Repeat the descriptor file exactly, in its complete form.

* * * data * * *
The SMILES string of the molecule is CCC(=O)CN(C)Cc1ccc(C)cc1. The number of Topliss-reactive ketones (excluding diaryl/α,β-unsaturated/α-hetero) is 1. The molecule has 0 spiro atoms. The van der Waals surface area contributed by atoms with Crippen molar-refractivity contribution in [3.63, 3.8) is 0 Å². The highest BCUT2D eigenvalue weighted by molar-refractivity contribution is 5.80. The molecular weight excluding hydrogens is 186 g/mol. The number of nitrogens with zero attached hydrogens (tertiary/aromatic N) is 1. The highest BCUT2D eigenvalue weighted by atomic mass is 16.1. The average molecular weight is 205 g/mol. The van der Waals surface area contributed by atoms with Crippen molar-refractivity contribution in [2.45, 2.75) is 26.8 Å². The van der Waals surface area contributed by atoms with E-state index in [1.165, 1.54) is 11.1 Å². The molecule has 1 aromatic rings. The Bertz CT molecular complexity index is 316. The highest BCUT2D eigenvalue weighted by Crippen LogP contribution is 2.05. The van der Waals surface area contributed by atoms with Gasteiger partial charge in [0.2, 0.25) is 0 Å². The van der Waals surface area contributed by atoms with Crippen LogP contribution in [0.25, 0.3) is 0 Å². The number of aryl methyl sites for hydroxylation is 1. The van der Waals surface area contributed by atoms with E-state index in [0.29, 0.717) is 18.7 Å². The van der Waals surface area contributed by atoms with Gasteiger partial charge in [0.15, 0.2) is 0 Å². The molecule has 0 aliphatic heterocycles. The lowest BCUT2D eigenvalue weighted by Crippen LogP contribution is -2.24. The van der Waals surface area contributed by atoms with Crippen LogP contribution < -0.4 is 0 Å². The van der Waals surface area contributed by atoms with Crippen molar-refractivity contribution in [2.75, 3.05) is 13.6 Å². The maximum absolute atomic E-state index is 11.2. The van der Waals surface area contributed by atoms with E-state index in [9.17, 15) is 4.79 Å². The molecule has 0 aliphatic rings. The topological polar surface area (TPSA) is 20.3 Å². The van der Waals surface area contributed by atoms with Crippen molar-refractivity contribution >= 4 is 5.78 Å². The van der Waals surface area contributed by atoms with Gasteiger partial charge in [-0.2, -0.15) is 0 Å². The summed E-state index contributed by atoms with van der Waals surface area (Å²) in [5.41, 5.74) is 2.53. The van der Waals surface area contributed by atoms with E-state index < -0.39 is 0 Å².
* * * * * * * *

The SMILES string of the molecule is CCC(=O)CN(C)Cc1ccc(C)cc1. The number of Topliss-reactive ketones (excluding diaryl/α,β-unsaturated/α-hetero) is 1. The molecule has 0 spiro atoms. The van der Waals surface area contributed by atoms with Crippen molar-refractivity contribution in [3.63, 3.8) is 0 Å². The highest BCUT2D eigenvalue weighted by molar-refractivity contribution is 5.80. The molecular weight excluding hydrogens is 186 g/mol. The number of nitrogens with zero attached hydrogens (tertiary/aromatic N) is 1. The highest BCUT2D eigenvalue weighted by atomic mass is 16.1. The average molecular weight is 205 g/mol. The van der Waals surface area contributed by atoms with Crippen molar-refractivity contribution in [2.45, 2.75) is 26.8 Å². The van der Waals surface area contributed by atoms with E-state index in [1.165, 1.54) is 11.1 Å². The molecule has 1 aromatic rings. The Bertz CT molecular complexity index is 316. The highest BCUT2D eigenvalue weighted by Crippen LogP contribution is 2.05. The van der Waals surface area contributed by atoms with Gasteiger partial charge in [0.2, 0.25) is 0 Å². The van der Waals surface area contributed by atoms with Crippen LogP contribution in [0.25, 0.3) is 0 Å². The number of aryl methyl sites for hydroxylation is 1. The van der Waals surface area contributed by atoms with E-state index in [0.29, 0.717) is 18.7 Å². The van der Waals surface area contributed by atoms with Gasteiger partial charge in [0.15, 0.2) is 0 Å². The molecule has 0 aliphatic heterocycles. The lowest BCUT2D eigenvalue weighted by Crippen LogP contribution is -2.24. The van der Waals surface area contributed by atoms with Crippen LogP contribution < -0.4 is 0 Å². The van der Waals surface area contributed by atoms with Crippen molar-refractivity contribution in [2.75, 3.05) is 13.6 Å². The maximum absolute atomic E-state index is 11.2. The van der Waals surface area contributed by atoms with E-state index in [9.17, 15) is 4.79 Å². The molecule has 0 aliphatic rings. The topological polar surface area (TPSA) is 20.3 Å². The van der Waals surface area contributed by atoms with Crippen molar-refractivity contribution >= 4 is 5.78 Å². The van der Waals surface area contributed by atoms with Gasteiger partial charge in [-0.2, -0.15) is 0 Å². The summed E-state index contributed by atoms with van der Waals surface area (Å²) in [5.41, 5.74) is 2.53. The van der Waals surface area contributed by atoms with E-state index < -0.39 is 0 Å².